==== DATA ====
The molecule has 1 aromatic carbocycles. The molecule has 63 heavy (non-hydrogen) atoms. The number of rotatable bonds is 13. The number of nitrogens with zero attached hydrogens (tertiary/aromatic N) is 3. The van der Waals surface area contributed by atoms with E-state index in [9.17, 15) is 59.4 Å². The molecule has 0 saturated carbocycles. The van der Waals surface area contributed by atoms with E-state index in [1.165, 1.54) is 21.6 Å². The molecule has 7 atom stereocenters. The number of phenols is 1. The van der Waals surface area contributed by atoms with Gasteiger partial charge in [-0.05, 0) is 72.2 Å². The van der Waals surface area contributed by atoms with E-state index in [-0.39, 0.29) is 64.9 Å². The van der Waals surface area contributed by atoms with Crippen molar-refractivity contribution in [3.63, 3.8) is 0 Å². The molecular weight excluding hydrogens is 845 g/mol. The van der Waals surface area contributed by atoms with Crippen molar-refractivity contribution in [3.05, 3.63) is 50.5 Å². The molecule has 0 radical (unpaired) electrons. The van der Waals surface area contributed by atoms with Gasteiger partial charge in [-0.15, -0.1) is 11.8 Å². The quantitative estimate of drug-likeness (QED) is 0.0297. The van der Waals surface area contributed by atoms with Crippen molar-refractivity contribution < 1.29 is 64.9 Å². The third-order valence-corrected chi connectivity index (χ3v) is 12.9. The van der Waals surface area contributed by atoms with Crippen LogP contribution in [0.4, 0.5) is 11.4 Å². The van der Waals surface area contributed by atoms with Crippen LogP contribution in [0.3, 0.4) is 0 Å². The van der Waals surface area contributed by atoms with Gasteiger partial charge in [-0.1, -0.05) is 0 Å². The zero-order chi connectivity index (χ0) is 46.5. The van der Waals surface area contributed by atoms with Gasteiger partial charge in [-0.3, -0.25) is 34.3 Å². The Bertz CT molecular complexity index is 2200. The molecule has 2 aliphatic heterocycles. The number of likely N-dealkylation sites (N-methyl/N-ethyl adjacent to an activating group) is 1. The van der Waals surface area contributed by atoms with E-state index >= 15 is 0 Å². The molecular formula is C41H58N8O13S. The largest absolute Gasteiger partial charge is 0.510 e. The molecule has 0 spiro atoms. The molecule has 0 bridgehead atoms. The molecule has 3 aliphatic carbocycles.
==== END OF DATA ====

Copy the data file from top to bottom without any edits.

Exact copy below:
The molecule has 1 aromatic carbocycles. The molecule has 63 heavy (non-hydrogen) atoms. The number of rotatable bonds is 13. The number of nitrogens with zero attached hydrogens (tertiary/aromatic N) is 3. The van der Waals surface area contributed by atoms with E-state index in [9.17, 15) is 59.4 Å². The molecule has 0 saturated carbocycles. The van der Waals surface area contributed by atoms with E-state index in [1.165, 1.54) is 21.6 Å². The molecule has 7 atom stereocenters. The number of phenols is 1. The van der Waals surface area contributed by atoms with Gasteiger partial charge in [-0.05, 0) is 72.2 Å². The van der Waals surface area contributed by atoms with E-state index in [-0.39, 0.29) is 64.9 Å². The van der Waals surface area contributed by atoms with Crippen molar-refractivity contribution in [3.63, 3.8) is 0 Å². The molecular weight excluding hydrogens is 845 g/mol. The van der Waals surface area contributed by atoms with Crippen molar-refractivity contribution in [3.05, 3.63) is 50.5 Å². The molecule has 0 radical (unpaired) electrons. The van der Waals surface area contributed by atoms with Gasteiger partial charge in [-0.15, -0.1) is 11.8 Å². The quantitative estimate of drug-likeness (QED) is 0.0297. The van der Waals surface area contributed by atoms with Crippen molar-refractivity contribution < 1.29 is 64.9 Å². The third-order valence-corrected chi connectivity index (χ3v) is 12.9. The van der Waals surface area contributed by atoms with Crippen LogP contribution in [0.4, 0.5) is 11.4 Å². The van der Waals surface area contributed by atoms with Crippen LogP contribution in [0.3, 0.4) is 0 Å². The van der Waals surface area contributed by atoms with Gasteiger partial charge in [-0.1, -0.05) is 0 Å². The zero-order chi connectivity index (χ0) is 46.5. The van der Waals surface area contributed by atoms with Gasteiger partial charge in [-0.3, -0.25) is 34.3 Å². The Bertz CT molecular complexity index is 2200. The molecule has 2 aliphatic heterocycles. The number of likely N-dealkylation sites (N-methyl/N-ethyl adjacent to an activating group) is 1. The van der Waals surface area contributed by atoms with E-state index >= 15 is 0 Å². The molecular formula is C41H58N8O13S. The largest absolute Gasteiger partial charge is 0.510 e. The molecule has 0 spiro atoms. The molecule has 0 bridgehead atoms. The molecule has 3 aliphatic carbocycles.